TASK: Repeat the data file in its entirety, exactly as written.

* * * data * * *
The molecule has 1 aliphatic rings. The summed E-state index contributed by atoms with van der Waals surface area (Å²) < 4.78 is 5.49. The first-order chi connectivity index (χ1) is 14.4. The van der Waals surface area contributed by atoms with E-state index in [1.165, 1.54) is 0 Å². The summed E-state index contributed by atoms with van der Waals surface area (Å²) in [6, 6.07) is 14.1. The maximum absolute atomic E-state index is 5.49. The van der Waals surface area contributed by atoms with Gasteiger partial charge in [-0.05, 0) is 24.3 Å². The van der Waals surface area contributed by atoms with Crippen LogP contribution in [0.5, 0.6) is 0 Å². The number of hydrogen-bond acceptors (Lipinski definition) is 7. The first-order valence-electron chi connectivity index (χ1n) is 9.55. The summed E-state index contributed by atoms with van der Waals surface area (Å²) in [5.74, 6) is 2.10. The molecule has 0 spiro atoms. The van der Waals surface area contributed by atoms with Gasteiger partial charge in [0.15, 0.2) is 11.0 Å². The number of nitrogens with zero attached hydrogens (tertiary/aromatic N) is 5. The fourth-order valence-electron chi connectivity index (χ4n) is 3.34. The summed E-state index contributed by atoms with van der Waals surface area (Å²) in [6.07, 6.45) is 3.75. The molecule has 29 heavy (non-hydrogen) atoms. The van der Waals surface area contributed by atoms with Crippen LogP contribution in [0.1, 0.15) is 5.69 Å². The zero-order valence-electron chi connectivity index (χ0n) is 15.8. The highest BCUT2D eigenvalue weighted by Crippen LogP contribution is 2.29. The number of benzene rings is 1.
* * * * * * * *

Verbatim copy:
The molecule has 1 aliphatic rings. The summed E-state index contributed by atoms with van der Waals surface area (Å²) < 4.78 is 5.49. The first-order chi connectivity index (χ1) is 14.4. The van der Waals surface area contributed by atoms with E-state index in [1.165, 1.54) is 0 Å². The summed E-state index contributed by atoms with van der Waals surface area (Å²) in [6, 6.07) is 14.1. The maximum absolute atomic E-state index is 5.49. The van der Waals surface area contributed by atoms with Gasteiger partial charge in [-0.05, 0) is 24.3 Å². The van der Waals surface area contributed by atoms with Crippen LogP contribution in [0.5, 0.6) is 0 Å². The number of hydrogen-bond acceptors (Lipinski definition) is 7. The first-order valence-electron chi connectivity index (χ1n) is 9.55. The summed E-state index contributed by atoms with van der Waals surface area (Å²) in [5.74, 6) is 2.10. The molecule has 0 spiro atoms. The van der Waals surface area contributed by atoms with Gasteiger partial charge in [0.15, 0.2) is 11.0 Å². The number of nitrogens with zero attached hydrogens (tertiary/aromatic N) is 5. The fourth-order valence-electron chi connectivity index (χ4n) is 3.34. The summed E-state index contributed by atoms with van der Waals surface area (Å²) in [6.07, 6.45) is 3.75. The molecule has 29 heavy (non-hydrogen) atoms. The van der Waals surface area contributed by atoms with Crippen LogP contribution in [0.1, 0.15) is 5.69 Å². The zero-order valence-electron chi connectivity index (χ0n) is 15.8. The highest BCUT2D eigenvalue weighted by Crippen LogP contribution is 2.29. The number of benzene rings is 1.